Messiah Sandrine Piau, Katherine Watson (soprano), Anthea Pichanick (contralto), Rupert Charlesworth (tenor), Andreas Wolf (bass-baritone); Le Concert Spirituel/hervé Niquet Alpha ALPHA 362 116:22 mins (2 discs) Of all the various authentic editions of Messiah, Hervé Niquet chooses, as did Christopher Hogwood in 1979, Handel’s 1754 version performed at the Foundling Hospital. That score uses five soloists, including a second soprano. The two top voices here – Sandrine Piau and Katherine Watson – are well matched, with Anthea Pichanick the even, steady contralto and Rupert Charlesworth the clean, fresh-toned tenor. Andreas Wolf ’s bass-baritone offers a lightvoiced approach, and can certainly find his way around the little notes.
Niquet’s Le Concert Spirituel forces are somewhat different in size to those Handel had to hand on this occasion. Handel’s orchestra was larger than Niquet’s total of 29 (15 violins to Niquet’s 10, for instance), but the 27 voices in the modern choir Handel apparently had only 19, including six trebles.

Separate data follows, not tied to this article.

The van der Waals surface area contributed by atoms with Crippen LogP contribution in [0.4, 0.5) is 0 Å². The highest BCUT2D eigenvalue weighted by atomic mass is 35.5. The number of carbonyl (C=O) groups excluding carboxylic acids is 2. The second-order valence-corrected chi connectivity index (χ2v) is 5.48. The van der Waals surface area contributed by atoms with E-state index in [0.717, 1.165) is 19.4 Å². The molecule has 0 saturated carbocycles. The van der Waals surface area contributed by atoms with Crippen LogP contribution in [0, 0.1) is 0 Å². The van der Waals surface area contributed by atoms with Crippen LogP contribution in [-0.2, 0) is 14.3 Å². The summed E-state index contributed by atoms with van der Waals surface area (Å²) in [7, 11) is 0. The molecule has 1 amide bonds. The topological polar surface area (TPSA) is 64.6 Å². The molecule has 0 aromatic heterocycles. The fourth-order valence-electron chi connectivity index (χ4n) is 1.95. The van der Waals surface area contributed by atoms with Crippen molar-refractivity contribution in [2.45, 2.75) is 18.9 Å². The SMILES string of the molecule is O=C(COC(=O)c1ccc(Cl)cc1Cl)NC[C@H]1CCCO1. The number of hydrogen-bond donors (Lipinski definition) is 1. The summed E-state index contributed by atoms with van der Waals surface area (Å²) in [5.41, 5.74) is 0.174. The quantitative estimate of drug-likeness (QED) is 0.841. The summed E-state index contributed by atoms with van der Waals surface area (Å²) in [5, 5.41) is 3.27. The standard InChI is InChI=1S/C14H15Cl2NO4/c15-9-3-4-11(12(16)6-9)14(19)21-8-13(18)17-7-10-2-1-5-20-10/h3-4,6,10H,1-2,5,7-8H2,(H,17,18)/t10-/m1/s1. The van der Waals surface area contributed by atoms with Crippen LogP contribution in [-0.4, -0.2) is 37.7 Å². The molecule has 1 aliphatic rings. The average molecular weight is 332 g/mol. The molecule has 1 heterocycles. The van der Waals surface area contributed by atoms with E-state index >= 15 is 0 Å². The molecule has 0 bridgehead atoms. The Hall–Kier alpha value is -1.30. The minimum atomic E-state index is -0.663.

Niquet’s brisk approach can at times seem hasty: he justifies this in the Pastoral Symphony, saying that the piece represents the shepherds ‘who arrive and are dazzled by the sight of the angel … it makes quite an impact!’; whether it makes quite the impact one wants is another matter. The chorus ‘Surely He hath borne our griefs’ is also extremely fast, but ‘Hallelujah’ benefits from the conductor’s spritely reading.
While Niquet’s orchestra is rather rough textured, his choir is certainly lithe and athletic; but some of the text gets lost in the over-resonant church acoustic. George Hall
PERFORMANCE ★★★ RECORDING ★★★